Effective Stress Management

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By David Fawcett PhD, LCSW

Stress, with all its numerous sources and serious consequences, is unfortunately chronic in our society. It impacts our quality of life, and it is estimated that 75% to 90% of all doctor visits are directly related to it. Diseases such as cancer, diabetes, breakdowns in the immune system, cardiovascular disease, decreased short-term memory, and even addiction can be directly related to the effects of stress.

Everyone can identify predictable sources of stress such as the death of a spouse, divorce, or major injury or illness. But it is also important to remember that positive events can cause stress, as well. Things such as a marriage, a job promotion, or some other happy occurrence can increase life’s intensity and create a level of stress that equals or even surpasses the stress caused by negative events. The Holmes and Rahe Stress Scale, developed in the 1960s, is regarded as a useful tool in measuring the amount of stress in one’s life. Points are assigned to critical life events, and one’s total score predicts the level of stress for that person.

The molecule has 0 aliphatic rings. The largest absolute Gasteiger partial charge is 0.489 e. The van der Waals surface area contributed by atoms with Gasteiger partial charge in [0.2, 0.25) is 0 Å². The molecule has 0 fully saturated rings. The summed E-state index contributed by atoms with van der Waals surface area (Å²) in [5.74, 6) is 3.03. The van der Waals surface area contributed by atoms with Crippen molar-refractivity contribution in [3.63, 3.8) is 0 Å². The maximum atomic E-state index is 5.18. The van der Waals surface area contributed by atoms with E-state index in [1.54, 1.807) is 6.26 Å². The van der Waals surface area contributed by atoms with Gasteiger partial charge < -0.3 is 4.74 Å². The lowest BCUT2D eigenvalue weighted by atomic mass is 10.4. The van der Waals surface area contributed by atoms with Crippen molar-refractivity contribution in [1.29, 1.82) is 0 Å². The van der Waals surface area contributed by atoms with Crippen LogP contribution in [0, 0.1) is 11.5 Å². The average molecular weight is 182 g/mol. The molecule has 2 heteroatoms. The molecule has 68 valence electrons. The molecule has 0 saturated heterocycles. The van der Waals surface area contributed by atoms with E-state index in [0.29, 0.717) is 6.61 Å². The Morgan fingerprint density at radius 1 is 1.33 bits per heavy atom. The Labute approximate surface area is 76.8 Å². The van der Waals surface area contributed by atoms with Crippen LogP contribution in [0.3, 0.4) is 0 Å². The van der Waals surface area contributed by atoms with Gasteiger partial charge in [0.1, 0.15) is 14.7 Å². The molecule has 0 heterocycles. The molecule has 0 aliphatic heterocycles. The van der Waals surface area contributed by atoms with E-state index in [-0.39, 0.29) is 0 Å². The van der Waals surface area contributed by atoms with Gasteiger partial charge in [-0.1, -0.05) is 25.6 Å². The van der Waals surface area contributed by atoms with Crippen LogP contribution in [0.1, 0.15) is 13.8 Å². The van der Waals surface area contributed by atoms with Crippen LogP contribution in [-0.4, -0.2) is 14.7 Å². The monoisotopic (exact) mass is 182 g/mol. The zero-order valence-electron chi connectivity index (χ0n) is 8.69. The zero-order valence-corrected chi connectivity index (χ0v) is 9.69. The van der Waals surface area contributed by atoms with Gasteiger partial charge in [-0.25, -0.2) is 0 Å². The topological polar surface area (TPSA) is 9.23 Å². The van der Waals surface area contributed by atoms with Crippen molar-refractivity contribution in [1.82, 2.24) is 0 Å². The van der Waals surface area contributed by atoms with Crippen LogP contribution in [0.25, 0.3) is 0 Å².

Stress is commonly understood to be a condition or feeling people experience when they believe that demands placed upon them exceed their personal and social resources. It is noteworthy that an event that one person might consider stressful may not be for someone else. Much of this depends on the individual’s subjective perceptions about the situation and his or her ability to manage. When addiction is involved, stress increases and the individual’s ability to manage that stress is limited by the addiction itself.

There are many generally recognized techniques for managing stress. Here are a few important ones: